On the Importance of Caribou Stories

Manitoulin Island Summer Historical Institute

By Katherine MacDonald

For the Ojibwe Cultural Foundation and Manitoulin Island Summer Historical Institute

August, 2017

 

My childhood summers were spent on the shores of Lake Huron, visiting my grandmother in Amberley.  Together with my brother, we would explore the woods and play by the water’s edge, collecting shells and feathers, and listen to the stories told by those around us.  We learned about the Clay Pond, and the Clam Pond and why they were important for us.  We learned how to watch, and respect the power of the Lake.  And we learned the names of important landscape features around us, becoming more familiar with them, having them become more a part of us, with every telling.  At the end of the summer, we would go back to the city, but the feathers and the shells in our pockets would continue to connect us to our place, and remind us of what we had learned, and of who we were. 

 

But there are always new stories to hear and new places to learn about. 

 

For while I had learned from my grandmother about the places and things we could see, the Ponds, the Lake, and sites in the landscape, she never shared stories with us about the places and things we couldn’t see, the spirits, the emotions, the presence of history, the myths that are real.  This cultural knowledge is not often shared.  When it is, it is usually quickly dismissed by western science.

 

One new story I heard on Manitoulin Island described a place, a mythological place, south of Manitoulin Island on Lake Huron, where Caribou could be seen walking on water, following a trail, through the middle of the Lake.  Alan Ojiig Corbiere, Nde doodenid (M’Chigeeng First Nation) explained that the ancestors told this story in the past, and used it to teach young trackers about an ancient Caribou hunt.  A mythological hunt, in a mythological place.  Shared today within communities, this type of cultural knowledge can connect people to places, as stories and memories that reinforce belonging and identity by bringing the past to the present, transcending time. 

 

But this story described a real place where Caribou walked on the water, a real trail, a real hunt.  A story easily dismissed by western science, until five years ago when archaeologists found stone hunting blinds and chipped stone debris along an underwater ridge that connects Amberley with Alpena in present-day Michigan. 

 

 

Bathymetric Map of Lake Huron, displayed in the Point Clark Lighthouse

 

Archaeologist Bill Fox from Trent University explained to us that nine thousand years ago, Lake Huron was seventy-six metres lower than it is today, as water was trapped in ice age glaciers, and the two hundred kilometre ridge connecting Amberley with Alpena would have been exposed, creating a land bridge across Lake Huron used as a corridor for Caribou on migration.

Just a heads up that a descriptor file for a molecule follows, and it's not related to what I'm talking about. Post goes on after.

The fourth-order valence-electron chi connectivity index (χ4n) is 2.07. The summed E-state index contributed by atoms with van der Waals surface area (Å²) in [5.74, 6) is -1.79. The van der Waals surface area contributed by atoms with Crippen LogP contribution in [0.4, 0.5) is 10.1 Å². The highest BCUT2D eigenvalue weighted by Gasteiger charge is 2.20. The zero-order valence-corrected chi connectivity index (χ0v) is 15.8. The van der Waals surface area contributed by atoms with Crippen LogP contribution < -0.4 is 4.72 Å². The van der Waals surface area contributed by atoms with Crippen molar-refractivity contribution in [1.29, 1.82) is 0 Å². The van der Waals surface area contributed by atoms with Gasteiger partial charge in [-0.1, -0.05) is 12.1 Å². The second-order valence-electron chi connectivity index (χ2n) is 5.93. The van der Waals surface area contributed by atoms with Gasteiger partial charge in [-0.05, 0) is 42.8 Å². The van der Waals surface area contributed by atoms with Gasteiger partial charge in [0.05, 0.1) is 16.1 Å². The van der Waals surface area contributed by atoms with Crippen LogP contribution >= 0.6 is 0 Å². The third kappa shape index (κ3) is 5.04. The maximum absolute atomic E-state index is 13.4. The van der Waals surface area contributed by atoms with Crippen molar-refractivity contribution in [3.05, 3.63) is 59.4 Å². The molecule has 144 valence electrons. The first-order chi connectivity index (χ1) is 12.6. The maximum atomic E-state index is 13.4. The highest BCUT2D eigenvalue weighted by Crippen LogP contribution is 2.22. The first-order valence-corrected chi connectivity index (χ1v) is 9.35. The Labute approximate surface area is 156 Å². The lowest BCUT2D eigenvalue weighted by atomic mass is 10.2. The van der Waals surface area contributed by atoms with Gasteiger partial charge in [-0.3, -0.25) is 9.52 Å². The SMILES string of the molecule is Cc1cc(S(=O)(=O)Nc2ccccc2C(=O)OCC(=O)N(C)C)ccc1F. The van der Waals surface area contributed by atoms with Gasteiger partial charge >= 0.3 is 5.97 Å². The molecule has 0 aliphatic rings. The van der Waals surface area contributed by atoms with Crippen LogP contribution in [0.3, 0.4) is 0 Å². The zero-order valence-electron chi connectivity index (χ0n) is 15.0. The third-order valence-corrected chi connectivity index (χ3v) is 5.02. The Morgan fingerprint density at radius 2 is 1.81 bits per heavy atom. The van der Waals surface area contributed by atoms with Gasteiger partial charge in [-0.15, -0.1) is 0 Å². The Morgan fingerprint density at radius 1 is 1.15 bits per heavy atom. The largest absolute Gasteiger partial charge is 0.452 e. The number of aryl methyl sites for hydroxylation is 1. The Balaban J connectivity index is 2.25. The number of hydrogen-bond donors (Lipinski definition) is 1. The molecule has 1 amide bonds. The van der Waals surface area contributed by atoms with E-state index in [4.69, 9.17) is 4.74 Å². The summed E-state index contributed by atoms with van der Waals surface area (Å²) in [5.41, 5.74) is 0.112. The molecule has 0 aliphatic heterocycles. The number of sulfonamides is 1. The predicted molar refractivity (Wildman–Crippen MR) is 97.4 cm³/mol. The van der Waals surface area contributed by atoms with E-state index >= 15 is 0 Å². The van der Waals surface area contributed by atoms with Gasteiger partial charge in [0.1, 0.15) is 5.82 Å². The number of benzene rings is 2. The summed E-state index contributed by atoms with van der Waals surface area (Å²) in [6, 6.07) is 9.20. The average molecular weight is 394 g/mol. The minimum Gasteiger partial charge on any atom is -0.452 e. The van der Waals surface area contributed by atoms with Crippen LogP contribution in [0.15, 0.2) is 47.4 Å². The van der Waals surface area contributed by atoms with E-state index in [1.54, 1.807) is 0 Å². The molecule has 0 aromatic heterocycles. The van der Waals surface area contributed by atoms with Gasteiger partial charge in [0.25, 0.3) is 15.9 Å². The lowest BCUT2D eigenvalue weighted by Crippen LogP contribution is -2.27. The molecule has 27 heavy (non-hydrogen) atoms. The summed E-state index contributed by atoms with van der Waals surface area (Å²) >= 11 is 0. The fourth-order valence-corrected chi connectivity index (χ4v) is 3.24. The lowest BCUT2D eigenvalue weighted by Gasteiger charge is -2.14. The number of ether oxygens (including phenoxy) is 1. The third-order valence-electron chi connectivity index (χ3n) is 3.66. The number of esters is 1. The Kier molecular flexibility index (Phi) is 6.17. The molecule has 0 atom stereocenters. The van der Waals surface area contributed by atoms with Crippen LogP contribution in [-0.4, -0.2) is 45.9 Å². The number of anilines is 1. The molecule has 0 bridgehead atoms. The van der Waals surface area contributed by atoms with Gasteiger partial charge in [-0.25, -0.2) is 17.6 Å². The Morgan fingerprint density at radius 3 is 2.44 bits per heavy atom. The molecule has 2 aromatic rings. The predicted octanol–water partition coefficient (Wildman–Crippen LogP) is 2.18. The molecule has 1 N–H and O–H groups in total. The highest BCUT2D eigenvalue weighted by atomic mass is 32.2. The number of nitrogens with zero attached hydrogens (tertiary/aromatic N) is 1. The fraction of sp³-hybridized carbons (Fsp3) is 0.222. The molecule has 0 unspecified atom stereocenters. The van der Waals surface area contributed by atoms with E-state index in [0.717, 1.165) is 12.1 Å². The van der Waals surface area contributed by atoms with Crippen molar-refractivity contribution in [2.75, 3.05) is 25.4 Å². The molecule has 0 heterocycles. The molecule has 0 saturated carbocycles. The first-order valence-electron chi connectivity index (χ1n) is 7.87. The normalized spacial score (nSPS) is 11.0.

Caribou walking on water, following trails, through the middle of the Lake. 

 

Now when I look out across Lake Huron, I see a history I didn’t know before, a history that my grandmother also didn’t know, but one that was kept by knowledge keepers further north. 

 

Ancient Caribou Trail, Amberley, Lake Huron

 

Amongst others, Smith argues that a “mix of science, cultural arrogance, and political power continues to present a serious threat to Indigenous peoples” (1999: 99), and she sees (post-) colonialism as an uncompleted, perhaps impossible project.  Whereas singular perspectives on the world, such as those driven by western science, create oppression and discrimination, much as colonialism has in its attempts to maintain a singular social order “by means of force and law, suppressing the diversity of human worldviews” (Little Bear, 2000: 77), Indigenous worldviews situate perspectives and practices in ongoing negotiations and renegotiations with ecological knowledge, cosmological knowledge, historical knowledge, and experiential knowledge creating ethical spaces, or places.  Places where Caribou walk on water.  Such places have the potential to become political for Indigenous peoples and their allies, as well as to help others begin to shift away from the quick dismissal of Indigenous Knowledge, and away from the dominance of western knowledge so often found within colonial settings.

 

During the week I spent on Manitoulin Island with the Manitoulin Island Summer Historical Institute, I met thirty-one knowledge sharers, all working at the intersection of Indigenous and western knowledge, all of whom taught me something new.  By opening up these ethical spaces and by being open to the politically important ideas shared within, real change can happen. 

 

Let’s continue the conversation.

 

References Cited:

Little Bear, L. (2000). Jagged Wroldviews Colliding. In, M. Battiste (Ed.), Reclaiming

            Indigenous Voice and Vision, (pp. 77-85). Vancouver, BC: UBC Press.

 

Smith, L.T. (1999). Decolonizing Methodologies: Research and Indigenous Peoples. Dunedin,     

            NZ: University of Otago Press.


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